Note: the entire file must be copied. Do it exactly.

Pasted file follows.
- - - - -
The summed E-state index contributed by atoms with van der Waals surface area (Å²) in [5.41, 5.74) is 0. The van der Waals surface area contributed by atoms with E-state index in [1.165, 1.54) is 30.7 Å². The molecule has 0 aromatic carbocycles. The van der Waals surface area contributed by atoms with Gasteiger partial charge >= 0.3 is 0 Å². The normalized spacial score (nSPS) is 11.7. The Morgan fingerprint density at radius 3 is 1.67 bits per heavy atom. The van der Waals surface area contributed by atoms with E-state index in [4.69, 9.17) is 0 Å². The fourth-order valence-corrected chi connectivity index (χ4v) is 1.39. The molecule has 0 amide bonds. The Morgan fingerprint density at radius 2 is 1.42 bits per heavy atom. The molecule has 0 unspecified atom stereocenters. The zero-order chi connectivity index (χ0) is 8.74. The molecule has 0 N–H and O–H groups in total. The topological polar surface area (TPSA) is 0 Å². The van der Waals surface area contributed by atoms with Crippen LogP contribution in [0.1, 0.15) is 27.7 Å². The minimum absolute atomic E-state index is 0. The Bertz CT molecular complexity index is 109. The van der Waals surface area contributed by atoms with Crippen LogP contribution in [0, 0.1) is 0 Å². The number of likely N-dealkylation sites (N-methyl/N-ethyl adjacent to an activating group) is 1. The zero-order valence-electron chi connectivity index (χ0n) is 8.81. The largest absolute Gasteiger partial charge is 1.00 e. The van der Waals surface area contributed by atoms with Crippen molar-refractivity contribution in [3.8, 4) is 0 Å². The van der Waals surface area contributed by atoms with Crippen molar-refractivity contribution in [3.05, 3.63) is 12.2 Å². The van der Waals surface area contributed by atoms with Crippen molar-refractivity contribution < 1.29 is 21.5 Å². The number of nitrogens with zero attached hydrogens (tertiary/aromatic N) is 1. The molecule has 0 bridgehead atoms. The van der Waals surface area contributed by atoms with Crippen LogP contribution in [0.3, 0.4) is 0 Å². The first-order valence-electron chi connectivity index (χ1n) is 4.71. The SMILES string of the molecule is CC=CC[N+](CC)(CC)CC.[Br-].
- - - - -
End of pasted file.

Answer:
The summed E-state index contributed by atoms with van der Waals surface area (Å²) in [5.41, 5.74) is 0. The van der Waals surface area contributed by atoms with E-state index in [1.165, 1.54) is 30.7 Å². The molecule has 0 aromatic carbocycles. The van der Waals surface area contributed by atoms with Gasteiger partial charge >= 0.3 is 0 Å². The normalized spacial score (nSPS) is 11.7. The Morgan fingerprint density at radius 3 is 1.67 bits per heavy atom. The van der Waals surface area contributed by atoms with E-state index in [4.69, 9.17) is 0 Å². The fourth-order valence-corrected chi connectivity index (χ4v) is 1.39. The molecule has 0 amide bonds. The Morgan fingerprint density at radius 2 is 1.42 bits per heavy atom. The molecule has 0 unspecified atom stereocenters. The zero-order chi connectivity index (χ0) is 8.74. The molecule has 0 N–H and O–H groups in total. The topological polar surface area (TPSA) is 0 Å². The van der Waals surface area contributed by atoms with Crippen LogP contribution in [0.1, 0.15) is 27.7 Å². The minimum absolute atomic E-state index is 0. The Bertz CT molecular complexity index is 109. The van der Waals surface area contributed by atoms with Crippen LogP contribution in [0, 0.1) is 0 Å². The number of likely N-dealkylation sites (N-methyl/N-ethyl adjacent to an activating group) is 1. The zero-order valence-electron chi connectivity index (χ0n) is 8.81. The largest absolute Gasteiger partial charge is 1.00 e. The van der Waals surface area contributed by atoms with Crippen molar-refractivity contribution in [3.8, 4) is 0 Å². The van der Waals surface area contributed by atoms with Crippen molar-refractivity contribution in [3.05, 3.63) is 12.2 Å². The van der Waals surface area contributed by atoms with Crippen molar-refractivity contribution < 1.29 is 21.5 Å². The number of nitrogens with zero attached hydrogens (tertiary/aromatic N) is 1. The molecule has 0 bridgehead atoms. The van der Waals surface area contributed by atoms with Crippen LogP contribution in [0.3, 0.4) is 0 Å². The first-order valence-electron chi connectivity index (χ1n) is 4.71. The SMILES string of the molecule is CC=CC[N+](CC)(CC)CC.[Br-].